|Fig.1: If the pyramids were built today, insurance companies would claim they need to be replaced in thirty years to account for "regular wear and tear" and "water damage."|
Ancient Egyptians put a lot of stock in the afterlife. The belief that the soul continued to survive past the life of the body influenced every facet of Egyptian society, from their art, to their religion, to their willingness to eat one more piece of cheesecake because "I'll just work it off in the afterlife." And they probably would, because the Egyptian great beyond wasn't a cushy gated community where you lounge around on clouds playing harps all day like the Christian Heaven. After death, the real adventure begins: you journey to the Hall of Two Truths, where you have to fight monsters, recite spells, solve puzzles, decrypt passwords, collect amulets, find the Heart Pieces, and defeat all 100 Golden Skulltulas. Even when you got there, if your heart did not weigh less than a feather, you'd be eaten by the demon Ammit who had body that was part-lion, part-hippo, and part-crocodile. Talk about a let down (and overkill)!
This eventually culminated with the pyramids built outside the present town of Giza. The largest pyramid in the necropolis is believed to have been built for the pharaoh Khufu, who ruled in the early 2500s BC during the Fourth Dynasty. At a height of 481 feet, it became the largest man-made structure the world until the construction of the Lincoln Cathedral in England in 1311 (though it briefly reclaimed the title in 1326 when it was attacked by King Kong, fig.3). Little is known of Khufu, other than what can be inferred from a vague inscription inside the pyramid's chambers, an ivory statue found within a distant temple, and a papyrus receipt from the local market that included the purchase of Cosmopolitan magazine. Weirdo. The three tiny pyramids standing in front of the larger ones are called the queens pyramids, because they are believed to house the corpses of Khufu's wives (cause you know they were going on about how, "You never build anything nice for me!").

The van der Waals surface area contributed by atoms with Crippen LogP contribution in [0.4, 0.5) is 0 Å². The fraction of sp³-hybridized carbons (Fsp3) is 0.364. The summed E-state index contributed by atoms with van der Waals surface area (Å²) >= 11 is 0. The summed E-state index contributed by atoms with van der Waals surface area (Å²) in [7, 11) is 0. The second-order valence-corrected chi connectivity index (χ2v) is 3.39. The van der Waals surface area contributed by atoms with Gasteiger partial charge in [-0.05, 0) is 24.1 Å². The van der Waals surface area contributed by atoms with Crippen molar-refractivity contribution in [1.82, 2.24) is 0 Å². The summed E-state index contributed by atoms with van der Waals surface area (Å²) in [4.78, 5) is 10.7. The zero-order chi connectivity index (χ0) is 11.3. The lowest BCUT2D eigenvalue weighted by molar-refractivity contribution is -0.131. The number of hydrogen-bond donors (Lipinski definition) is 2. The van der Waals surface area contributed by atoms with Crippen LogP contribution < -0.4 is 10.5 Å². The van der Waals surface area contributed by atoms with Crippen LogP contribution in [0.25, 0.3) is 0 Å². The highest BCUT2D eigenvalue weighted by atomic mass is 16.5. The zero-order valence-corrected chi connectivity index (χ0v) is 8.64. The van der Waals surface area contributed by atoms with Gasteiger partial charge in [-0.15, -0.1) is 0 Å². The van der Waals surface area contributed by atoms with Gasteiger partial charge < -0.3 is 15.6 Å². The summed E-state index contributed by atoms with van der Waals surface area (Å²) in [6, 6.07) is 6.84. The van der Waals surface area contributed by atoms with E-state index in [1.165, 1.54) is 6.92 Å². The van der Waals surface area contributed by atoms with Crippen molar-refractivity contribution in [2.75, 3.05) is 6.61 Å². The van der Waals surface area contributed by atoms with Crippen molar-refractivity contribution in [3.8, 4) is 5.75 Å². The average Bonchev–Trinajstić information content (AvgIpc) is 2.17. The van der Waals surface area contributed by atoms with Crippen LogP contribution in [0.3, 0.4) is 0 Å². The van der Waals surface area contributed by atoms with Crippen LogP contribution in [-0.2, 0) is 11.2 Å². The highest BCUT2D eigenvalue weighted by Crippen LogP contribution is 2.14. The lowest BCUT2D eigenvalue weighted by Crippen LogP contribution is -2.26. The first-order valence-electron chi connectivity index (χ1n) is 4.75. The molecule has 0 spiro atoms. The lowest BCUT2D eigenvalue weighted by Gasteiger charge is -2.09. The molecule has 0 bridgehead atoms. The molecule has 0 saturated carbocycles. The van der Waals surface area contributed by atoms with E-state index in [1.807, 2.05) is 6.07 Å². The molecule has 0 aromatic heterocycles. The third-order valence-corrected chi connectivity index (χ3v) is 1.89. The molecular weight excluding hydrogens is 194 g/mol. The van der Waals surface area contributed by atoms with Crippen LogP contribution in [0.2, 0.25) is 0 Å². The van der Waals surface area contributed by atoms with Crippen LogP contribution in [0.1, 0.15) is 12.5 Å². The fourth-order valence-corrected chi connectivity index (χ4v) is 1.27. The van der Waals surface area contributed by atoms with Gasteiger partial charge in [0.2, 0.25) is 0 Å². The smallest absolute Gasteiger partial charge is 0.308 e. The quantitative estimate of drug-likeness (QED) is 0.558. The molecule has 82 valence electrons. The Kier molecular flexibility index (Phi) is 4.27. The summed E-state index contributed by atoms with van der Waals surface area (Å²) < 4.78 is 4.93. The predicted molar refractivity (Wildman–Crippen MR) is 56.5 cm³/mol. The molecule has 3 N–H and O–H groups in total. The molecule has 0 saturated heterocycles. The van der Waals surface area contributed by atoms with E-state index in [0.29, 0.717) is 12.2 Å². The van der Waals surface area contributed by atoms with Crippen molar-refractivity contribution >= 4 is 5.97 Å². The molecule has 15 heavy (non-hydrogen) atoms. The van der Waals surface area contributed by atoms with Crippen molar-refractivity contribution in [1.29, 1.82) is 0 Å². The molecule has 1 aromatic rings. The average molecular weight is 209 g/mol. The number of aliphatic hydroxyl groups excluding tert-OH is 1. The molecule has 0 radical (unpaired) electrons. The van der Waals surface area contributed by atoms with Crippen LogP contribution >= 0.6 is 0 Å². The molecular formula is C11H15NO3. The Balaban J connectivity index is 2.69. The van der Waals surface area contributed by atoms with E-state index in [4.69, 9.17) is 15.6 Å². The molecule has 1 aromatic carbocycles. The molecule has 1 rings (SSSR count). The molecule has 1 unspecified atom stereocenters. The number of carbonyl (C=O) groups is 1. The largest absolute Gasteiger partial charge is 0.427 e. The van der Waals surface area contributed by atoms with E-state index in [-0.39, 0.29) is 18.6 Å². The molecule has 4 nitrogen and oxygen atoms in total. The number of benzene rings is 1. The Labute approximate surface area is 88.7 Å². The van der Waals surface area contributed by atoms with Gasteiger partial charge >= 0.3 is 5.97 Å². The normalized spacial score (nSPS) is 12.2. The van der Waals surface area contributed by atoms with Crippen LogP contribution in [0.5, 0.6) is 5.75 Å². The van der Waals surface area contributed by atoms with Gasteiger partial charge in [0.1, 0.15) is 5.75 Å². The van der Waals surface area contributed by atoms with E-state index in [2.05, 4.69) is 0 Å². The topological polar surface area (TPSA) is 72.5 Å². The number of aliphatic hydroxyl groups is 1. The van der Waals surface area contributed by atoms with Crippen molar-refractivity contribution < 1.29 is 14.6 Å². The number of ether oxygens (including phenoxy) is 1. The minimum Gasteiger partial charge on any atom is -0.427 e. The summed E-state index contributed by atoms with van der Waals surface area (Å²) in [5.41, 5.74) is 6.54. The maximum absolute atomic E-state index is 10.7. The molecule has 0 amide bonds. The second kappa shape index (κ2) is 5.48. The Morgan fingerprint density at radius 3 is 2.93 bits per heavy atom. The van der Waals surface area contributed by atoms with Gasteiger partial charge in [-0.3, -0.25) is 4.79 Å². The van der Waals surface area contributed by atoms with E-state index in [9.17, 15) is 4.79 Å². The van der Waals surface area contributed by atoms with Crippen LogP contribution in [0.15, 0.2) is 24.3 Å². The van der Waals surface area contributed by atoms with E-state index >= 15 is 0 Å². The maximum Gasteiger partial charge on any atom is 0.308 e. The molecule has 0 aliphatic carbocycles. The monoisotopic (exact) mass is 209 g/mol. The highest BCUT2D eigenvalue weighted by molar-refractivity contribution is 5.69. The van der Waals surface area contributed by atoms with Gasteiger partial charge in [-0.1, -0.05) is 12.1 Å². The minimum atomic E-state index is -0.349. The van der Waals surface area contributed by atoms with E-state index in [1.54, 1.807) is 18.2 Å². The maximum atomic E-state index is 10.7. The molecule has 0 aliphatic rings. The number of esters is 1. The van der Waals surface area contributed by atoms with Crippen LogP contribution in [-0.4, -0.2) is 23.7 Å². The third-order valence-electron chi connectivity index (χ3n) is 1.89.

|Fig.3: Climbing the tallest buildings makes King Kong |
feel good inside. Watch out, Burj Khalifa in Dubai!
There has always been a question as to who actually built the pyramids. No, I'm not referring to those boneheaded conspiracies about aliens stopping by the North African desert and feeling the urge to make some triangles in relation to the summer solstice or Orion's belt or what shape their mashed potatoes took when piled on their plates. I mean, whose rough calloused hands carved and carried these massive chunks of rock in the service of the pharaoh? Tradition dictates that the only people crazy enough to put themselves through the torture of building the pyramids were those forced to put themselves through the torture of building the pyramids; aka: slave labor. This idea first arose through the Greek historian Herodotus, who lived 2000 years after the fact and heard about it from a friend of a pharaoh, and reinforced through the biblical imagery of Moses shouting, "Let my peeps go!" In fact, newer evidence proves that the poor schlubs who built the pyramids weren't poor or schlubby at all, but actually skilled workers held in high esteem! Behind the pyramids, archaeologists found remains of a worker's village, complete with all the amenities of Anytown, USA, as well as a nice-sized cemetery. If the builders were merely slaves, would they have been given the honor of having a proper burial just yards away from the pharaoh's sacred tomb? Donald Trump wishes he could be that lucky!
|Fig.4: "What do you call cheese that doesn't belong to you? Nacho cheese!"|
|Fig.5: Those appendix scars never quite go away.|
Four and a half thousand years later, the pyramids continue to stand tall in the sands outside of Giza, as well as in the public imagination. People from all over the world associate the Giza Necropolis with everything Egypt, and dream about the secrets that these tombs may hold. Although mankind has since constructed larger, more elaborate, and more attractive monuments (how you doin', Statue of Liberty?), you just can't beat the simplicity and majesty of the pyramids at Giza. I think that's all I've got to say about that!
Ah, my spleen! I guess I failed to mention the Sphinx recently enough. Now my senescent red blood cells will never have their hemoglobin metabolized! No!